Defense Secretary Robert Gates said on Monday he backed a brief pause in U.S. troop reductions from Iraq once an initial pullout of five combat brigades has been completed in July.

Troop levels in Iraq are a big U.S. political issue, particularly in a presidential election year. Both leading Democrats want a swift withdrawal, while Republicans have said U.S. commanders should decide when it is safe to pull out.

I think that the notion of a brief period of consolidation and evaluation probably does make sense, Gates told reporters in Baghdad, endorsing publicly for the first time an idea mooted by the U.S. military commander in Iraq, General David Petraeus.

Asked how long this period of evaluation would last, Gates said: That's one of the things we are still thinking about.

Last year President George W. Bush ordered 30,000 extra troops to Iraq to curb rampant sectarian violence between the Shi'ite Muslim majority and Sunni Arabs that had taken the country to the brink of civil war.

But U.S. force levels have begun to drop because of improvements in security and as more Iraqi forces are deployed. The number of U.S. troops in Iraq will be 130,000 by July, the same as before additional deployments began in early 2007.

Petraeus said in a CNN interview late last month he would need some time to let things settle a bit after the initial reduction, prompting speculation he wanted to keep about 130,000 troops or more in Iraq well into the second half of the year.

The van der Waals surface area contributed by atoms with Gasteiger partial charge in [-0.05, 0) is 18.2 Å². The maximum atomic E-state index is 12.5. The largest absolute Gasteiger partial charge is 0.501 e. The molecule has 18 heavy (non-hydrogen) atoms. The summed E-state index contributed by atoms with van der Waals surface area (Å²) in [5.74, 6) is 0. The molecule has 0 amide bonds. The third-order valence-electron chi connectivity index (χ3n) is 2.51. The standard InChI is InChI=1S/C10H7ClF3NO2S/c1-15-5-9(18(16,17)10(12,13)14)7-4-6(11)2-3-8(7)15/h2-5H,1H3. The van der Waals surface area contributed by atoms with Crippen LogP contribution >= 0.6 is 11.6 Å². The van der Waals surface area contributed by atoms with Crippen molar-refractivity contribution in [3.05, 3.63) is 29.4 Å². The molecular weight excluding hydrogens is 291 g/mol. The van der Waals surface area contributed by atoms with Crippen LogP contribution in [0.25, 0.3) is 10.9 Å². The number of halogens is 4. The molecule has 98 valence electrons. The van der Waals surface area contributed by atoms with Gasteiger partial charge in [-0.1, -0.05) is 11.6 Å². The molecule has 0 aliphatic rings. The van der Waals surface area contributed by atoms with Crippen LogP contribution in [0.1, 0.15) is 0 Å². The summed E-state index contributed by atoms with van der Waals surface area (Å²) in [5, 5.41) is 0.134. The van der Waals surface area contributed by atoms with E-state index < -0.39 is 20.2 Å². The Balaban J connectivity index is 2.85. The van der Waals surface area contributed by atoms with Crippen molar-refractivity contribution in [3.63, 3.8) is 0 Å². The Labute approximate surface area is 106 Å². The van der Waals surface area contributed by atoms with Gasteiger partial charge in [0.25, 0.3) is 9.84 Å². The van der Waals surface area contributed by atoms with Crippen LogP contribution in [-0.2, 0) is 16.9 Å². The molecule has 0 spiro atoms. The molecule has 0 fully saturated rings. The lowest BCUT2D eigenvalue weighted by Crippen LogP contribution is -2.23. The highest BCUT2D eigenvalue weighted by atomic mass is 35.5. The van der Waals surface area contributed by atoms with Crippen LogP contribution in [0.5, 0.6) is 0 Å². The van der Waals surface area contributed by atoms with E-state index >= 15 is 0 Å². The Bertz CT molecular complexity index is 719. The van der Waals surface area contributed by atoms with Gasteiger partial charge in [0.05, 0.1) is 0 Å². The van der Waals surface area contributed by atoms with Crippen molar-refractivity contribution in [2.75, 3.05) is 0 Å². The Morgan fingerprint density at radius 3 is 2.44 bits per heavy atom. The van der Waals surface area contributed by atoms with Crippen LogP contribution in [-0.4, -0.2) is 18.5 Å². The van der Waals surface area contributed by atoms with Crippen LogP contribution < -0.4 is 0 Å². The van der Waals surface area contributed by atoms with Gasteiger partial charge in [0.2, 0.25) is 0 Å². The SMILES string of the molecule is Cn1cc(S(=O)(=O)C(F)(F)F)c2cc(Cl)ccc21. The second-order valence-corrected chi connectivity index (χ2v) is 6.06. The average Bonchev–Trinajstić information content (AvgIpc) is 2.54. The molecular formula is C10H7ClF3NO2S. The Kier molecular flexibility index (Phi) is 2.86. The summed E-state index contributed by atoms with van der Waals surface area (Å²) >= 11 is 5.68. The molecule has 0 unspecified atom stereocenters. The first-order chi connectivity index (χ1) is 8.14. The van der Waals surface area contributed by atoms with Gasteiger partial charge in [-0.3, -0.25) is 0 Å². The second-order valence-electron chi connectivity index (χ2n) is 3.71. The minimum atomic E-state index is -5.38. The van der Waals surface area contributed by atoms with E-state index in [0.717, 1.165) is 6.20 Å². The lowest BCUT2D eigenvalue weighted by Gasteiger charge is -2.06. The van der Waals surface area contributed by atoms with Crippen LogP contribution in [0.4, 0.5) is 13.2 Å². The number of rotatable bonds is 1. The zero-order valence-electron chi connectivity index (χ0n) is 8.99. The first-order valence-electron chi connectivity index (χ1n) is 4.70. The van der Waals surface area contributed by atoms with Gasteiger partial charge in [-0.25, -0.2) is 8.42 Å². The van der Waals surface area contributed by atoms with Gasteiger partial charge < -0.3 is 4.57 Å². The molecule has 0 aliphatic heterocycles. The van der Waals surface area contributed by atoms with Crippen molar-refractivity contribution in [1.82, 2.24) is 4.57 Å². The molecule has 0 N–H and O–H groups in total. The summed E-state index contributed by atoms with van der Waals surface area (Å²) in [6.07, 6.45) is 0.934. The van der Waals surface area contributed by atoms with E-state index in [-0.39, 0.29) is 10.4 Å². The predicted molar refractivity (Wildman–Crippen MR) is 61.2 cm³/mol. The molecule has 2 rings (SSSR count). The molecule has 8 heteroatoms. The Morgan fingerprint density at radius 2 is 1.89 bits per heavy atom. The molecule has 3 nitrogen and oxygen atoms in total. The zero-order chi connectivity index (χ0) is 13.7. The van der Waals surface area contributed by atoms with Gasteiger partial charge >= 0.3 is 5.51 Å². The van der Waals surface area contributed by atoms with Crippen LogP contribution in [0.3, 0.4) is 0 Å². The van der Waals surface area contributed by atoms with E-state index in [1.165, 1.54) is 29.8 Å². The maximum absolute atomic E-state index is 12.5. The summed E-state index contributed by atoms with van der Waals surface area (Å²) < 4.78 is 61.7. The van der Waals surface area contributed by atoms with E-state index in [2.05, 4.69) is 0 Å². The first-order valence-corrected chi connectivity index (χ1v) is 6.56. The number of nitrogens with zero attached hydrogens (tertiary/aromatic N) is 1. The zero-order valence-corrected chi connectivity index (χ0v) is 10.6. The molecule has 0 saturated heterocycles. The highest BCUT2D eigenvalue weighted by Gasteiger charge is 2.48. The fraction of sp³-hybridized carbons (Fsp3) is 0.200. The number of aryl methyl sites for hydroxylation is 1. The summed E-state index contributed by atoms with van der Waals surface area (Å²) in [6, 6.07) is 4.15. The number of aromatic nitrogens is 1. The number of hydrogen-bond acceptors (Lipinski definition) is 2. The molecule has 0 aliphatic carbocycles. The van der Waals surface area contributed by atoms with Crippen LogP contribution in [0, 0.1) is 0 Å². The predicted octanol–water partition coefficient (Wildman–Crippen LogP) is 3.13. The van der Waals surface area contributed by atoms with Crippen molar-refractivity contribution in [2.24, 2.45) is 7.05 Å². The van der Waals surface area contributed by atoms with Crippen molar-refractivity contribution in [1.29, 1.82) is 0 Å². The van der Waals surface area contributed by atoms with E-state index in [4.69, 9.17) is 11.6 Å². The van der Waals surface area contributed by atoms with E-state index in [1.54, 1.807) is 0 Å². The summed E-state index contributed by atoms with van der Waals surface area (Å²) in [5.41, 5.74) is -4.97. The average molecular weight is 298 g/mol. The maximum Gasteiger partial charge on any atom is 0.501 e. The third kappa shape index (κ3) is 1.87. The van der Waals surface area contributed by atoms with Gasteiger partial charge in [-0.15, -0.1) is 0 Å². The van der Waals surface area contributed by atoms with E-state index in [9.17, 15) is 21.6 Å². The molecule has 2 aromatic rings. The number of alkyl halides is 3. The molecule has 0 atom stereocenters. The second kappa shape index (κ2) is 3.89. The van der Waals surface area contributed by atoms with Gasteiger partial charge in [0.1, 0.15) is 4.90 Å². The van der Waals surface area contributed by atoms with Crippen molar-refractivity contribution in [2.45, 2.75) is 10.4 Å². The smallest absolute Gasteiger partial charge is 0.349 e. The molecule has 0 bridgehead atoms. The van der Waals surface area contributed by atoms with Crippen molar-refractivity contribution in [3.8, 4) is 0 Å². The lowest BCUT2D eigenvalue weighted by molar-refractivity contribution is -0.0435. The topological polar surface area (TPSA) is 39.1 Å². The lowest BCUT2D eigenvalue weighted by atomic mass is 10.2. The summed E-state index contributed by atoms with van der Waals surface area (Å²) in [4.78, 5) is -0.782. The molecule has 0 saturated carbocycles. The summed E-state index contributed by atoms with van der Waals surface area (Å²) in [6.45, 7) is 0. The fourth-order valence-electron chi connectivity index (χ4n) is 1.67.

Asked if Petraeus had explained his thinking, Gates said:

In my own thinking, I had been kind of headed in that direction as well. But one of the keys is ... how long is that period? And what happens after that.

Troop levels are also a challenge for U.S. military chiefs, who have seen their forces severely strained by the wars in Iraq and Afghanistan. Any drawdown in Iraq could reduce that strain.


Violence has fallen across Iraq with attacks down 60 percent since last June when the reinforcements became fully deployed.

Commenting on the improved security, Gates said al Qaeda had been routed in Iraq, without elaborating further, but warned that despite sharp drops in violence the situation in the country remained fragile.

U.S. military commanders have said while Sunni Islamist al Qaeda was badly weakened, it remained a potent threat. The military still calls al Qaeda the greatest threat to Iraq's security and blames it for most major bombings.

On Sunday, militants killed more than 50 people in a spate of attacks mainly in Iraq's north, where al Qaeda militants regrouped after being driven out of former strongholds in western Anbar province and from around Baghdad.

Shortly before Gates left Baghdad, two car bombs exploded in the city killing at least five people, Iraqi police said.

Earlier Gates praised troops for bringing about a pretty remarkable change in Iraq.

What a difference you made -- al Qaeda routed, insurgents co-opted. Levels of violence of all kinds dramatically reduced, Gates said in a brief speech in Baghdad.

The situation in Iraq continues to remain fragile but the Iraqi people now have an opportunity to forge a better, more secure and more prosperous future, said Gates.

U.S. military officials were not available to elaborate on Gates's comment about al Qaeda, which has been at the forefront of opposition to the American presence and the Shi'ite-led government in Iraq.

Many of Sunni Arab insurgents, once-dominant under Saddam Hussein and from whose ranks insurgents drew support, have since switched sides, joining U.S.-backed neighborhood security units to fight al Qaeda and patrol their own districts.

Hours before Gates flew into Baghdad, a suicide car bomb killed 33 people near the northern town of Balad in an attack on a checkpoint manned by local Sunni Arab security volunteers.

At least 19 other people were killed in bombings and shootings on Sunday, one of Iraq's bloodiest days in months.

(Writing by Dean Yates; Editing by Samia Nakhoul)